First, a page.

Lower costs, improved productivity, and happier employees are just some of the benefits that come from a “bring your own device” (BYOD) policy — but it's not all good news. With your employees supplying their own devices, security risks from data leaks and lost or stolen devices are a real and present danger. As a result, some take a heavy-handed approach to BYOD policymaking. That iron grip, however, can do more harm than good and result in increased complications with keep their data secure, accessible, private, authentic, and secure.
More than 75 percent of businesses now have BYOD policies in place. However, many of these businesses are still scrambling to balance the benefits of these policies with the potential risks to security. So how can IT pros devise a BYOD strategy that delivers the pros while avoiding the cons of insecure personal devices? Here are six guidelines to create the perfect BYOD policy for your business:
1. Learn from Existing Policies
Before creating a BYOD policy, take a look at your company’s existing HR and legal procedures. Many email, VPN, and remote access security policies can be easily adjusted to apply to employees’ mobile devices, as well. Keep in mind, companies in highly regulated industries such as financial services, government, and healthcare will need more comprehensive mobile device management (MDM) than companies in other industries.
2. Provide Training and Education
Your employees are using personal devices at work, whether you realize it or not. Employees often use file-sharing and other tools of their choosing without IT's knowledge, which quickly puts sensitive corporate data at risk. As you build out your BYOD policy, focus on training employees how to correctly use their applications, where and when to back up data, and how to identify (and avoid) security risks. This training will help ensure that your employees follow standard security procedures.
3. Specify Approved Devices
BYOD isn’t limited to smartphones. According to Gartner, a "new norm" is emerging in which employees manage up to four or five devices at work. In most cases, your security procedures will need to increase in sophistication with each additional device type you allow. Ensure that your IT team is equipped to handle the specific concerns that arise with each type of device.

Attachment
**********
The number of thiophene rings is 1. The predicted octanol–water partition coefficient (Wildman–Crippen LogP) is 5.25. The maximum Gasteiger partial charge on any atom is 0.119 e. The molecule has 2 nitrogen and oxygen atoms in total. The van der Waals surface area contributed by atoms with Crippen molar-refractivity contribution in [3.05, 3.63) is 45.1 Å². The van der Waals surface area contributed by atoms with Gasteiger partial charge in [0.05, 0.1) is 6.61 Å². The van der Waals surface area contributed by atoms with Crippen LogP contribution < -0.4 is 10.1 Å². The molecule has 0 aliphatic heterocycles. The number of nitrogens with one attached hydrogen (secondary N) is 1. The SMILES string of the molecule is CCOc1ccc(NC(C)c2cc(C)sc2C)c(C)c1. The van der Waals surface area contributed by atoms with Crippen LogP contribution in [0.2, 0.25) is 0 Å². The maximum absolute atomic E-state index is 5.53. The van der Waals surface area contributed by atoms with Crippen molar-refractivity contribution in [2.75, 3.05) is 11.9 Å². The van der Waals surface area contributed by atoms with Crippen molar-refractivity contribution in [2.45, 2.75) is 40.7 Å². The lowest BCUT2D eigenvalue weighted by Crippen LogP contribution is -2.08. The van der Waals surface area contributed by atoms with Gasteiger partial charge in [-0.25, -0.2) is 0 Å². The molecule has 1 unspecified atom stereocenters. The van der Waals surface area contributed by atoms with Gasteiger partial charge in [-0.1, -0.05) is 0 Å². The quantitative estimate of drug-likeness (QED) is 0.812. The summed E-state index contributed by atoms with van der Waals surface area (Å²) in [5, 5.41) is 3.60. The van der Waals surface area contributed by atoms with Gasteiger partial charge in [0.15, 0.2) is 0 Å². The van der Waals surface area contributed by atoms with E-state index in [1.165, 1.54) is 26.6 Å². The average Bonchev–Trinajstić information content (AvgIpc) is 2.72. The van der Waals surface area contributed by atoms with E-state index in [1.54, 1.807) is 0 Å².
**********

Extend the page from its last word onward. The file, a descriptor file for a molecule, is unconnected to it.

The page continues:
4. Enforce Passwords and Encryption
Make it easy for employees to protect themselves and your data by requiring a password or PIN number. The necessary complexity of the PIN or password will depend on the sensitivity of the information that needs to be protected, as well as the type of company systems employees can access on their devices. That said, passwords aren't foolproof. Data encryption is a wise additional security measure that can help prevent confidential data from being accessed in the event of a lost or stolen device. For an extra layer of security beyond that, consider modern services that use blockchain to help ensure the authenticity of files, guarding against unexpected, unauthorized alterations.
5. Define IT's Role
A smart BYOD policy doesn’t mean IT is off the hook. Successful policies rely on IT and employees sharing the weight of security obligations. IT will likely need to help set up email, applications, and company networks on employee devices and help decide which applications are allowed, and which are banned. After all, IT pros are best qualified to analyze the security and legal risks of social media, email, and other applications.
6. Set Ownership Expectations
Employees often fail to realize that all data on their devices is discoverable, regardless of whether the device is personal or company-owned. The question of who owns what is still a legal gray area, though companies increasingly take the liberty to remote wipe employees' personal devices once they leave their job. Avoid the guessing game with a clear exit strategy. Employees should know what data, applications, and potentially private information could be removed when they leave the company, voluntarily or not.
When it comes down to it, a sound BYOD policy should be as simple and transparent as possible. IT leaders should enforce rules and regulations so employees take them seriously, and use the policy as an opportunity to teach employees how to correctly use and manage their devices.
[Image via CanStock]